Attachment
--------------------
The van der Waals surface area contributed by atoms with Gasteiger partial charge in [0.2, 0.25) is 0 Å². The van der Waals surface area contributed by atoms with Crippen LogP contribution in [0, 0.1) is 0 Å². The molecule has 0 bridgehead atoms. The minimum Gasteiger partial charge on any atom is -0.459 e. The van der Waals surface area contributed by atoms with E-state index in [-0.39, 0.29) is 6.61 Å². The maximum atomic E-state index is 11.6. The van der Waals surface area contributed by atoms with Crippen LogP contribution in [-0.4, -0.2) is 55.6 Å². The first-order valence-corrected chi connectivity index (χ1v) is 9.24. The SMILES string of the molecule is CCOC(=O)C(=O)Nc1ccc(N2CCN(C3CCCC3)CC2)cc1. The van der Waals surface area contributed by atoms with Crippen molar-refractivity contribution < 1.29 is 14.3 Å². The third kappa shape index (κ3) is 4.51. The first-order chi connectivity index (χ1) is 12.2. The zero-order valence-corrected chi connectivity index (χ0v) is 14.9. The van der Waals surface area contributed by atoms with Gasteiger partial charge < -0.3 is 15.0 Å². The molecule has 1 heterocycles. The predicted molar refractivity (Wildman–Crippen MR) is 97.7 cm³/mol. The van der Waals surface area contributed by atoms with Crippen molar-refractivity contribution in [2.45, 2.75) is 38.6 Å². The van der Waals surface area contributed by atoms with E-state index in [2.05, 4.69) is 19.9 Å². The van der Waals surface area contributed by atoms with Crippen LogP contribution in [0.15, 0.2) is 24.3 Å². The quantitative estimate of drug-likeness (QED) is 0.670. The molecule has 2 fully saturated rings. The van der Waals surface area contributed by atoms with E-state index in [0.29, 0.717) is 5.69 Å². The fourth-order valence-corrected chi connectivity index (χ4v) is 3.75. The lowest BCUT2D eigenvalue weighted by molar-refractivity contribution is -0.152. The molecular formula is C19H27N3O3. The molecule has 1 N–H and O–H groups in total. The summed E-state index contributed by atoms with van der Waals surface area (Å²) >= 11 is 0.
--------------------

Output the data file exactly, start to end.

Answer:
The van der Waals surface area contributed by atoms with Gasteiger partial charge in [0.2, 0.25) is 0 Å². The van der Waals surface area contributed by atoms with Crippen LogP contribution in [0, 0.1) is 0 Å². The molecule has 0 bridgehead atoms. The minimum Gasteiger partial charge on any atom is -0.459 e. The van der Waals surface area contributed by atoms with E-state index in [-0.39, 0.29) is 6.61 Å². The maximum atomic E-state index is 11.6. The van der Waals surface area contributed by atoms with Crippen LogP contribution in [-0.4, -0.2) is 55.6 Å². The first-order valence-corrected chi connectivity index (χ1v) is 9.24. The SMILES string of the molecule is CCOC(=O)C(=O)Nc1ccc(N2CCN(C3CCCC3)CC2)cc1. The van der Waals surface area contributed by atoms with Crippen molar-refractivity contribution < 1.29 is 14.3 Å². The third kappa shape index (κ3) is 4.51. The first-order chi connectivity index (χ1) is 12.2. The zero-order valence-corrected chi connectivity index (χ0v) is 14.9. The van der Waals surface area contributed by atoms with Gasteiger partial charge < -0.3 is 15.0 Å². The molecule has 1 heterocycles. The predicted molar refractivity (Wildman–Crippen MR) is 97.7 cm³/mol. The van der Waals surface area contributed by atoms with Crippen molar-refractivity contribution in [2.45, 2.75) is 38.6 Å². The van der Waals surface area contributed by atoms with E-state index in [2.05, 4.69) is 19.9 Å². The van der Waals surface area contributed by atoms with Crippen LogP contribution in [0.15, 0.2) is 24.3 Å². The quantitative estimate of drug-likeness (QED) is 0.670. The molecule has 2 fully saturated rings. The van der Waals surface area contributed by atoms with E-state index in [0.29, 0.717) is 5.69 Å². The fourth-order valence-corrected chi connectivity index (χ4v) is 3.75. The lowest BCUT2D eigenvalue weighted by molar-refractivity contribution is -0.152. The molecular formula is C19H27N3O3. The molecule has 1 N–H and O–H groups in total. The summed E-state index contributed by atoms with van der Waals surface area (Å²) >= 11 is 0.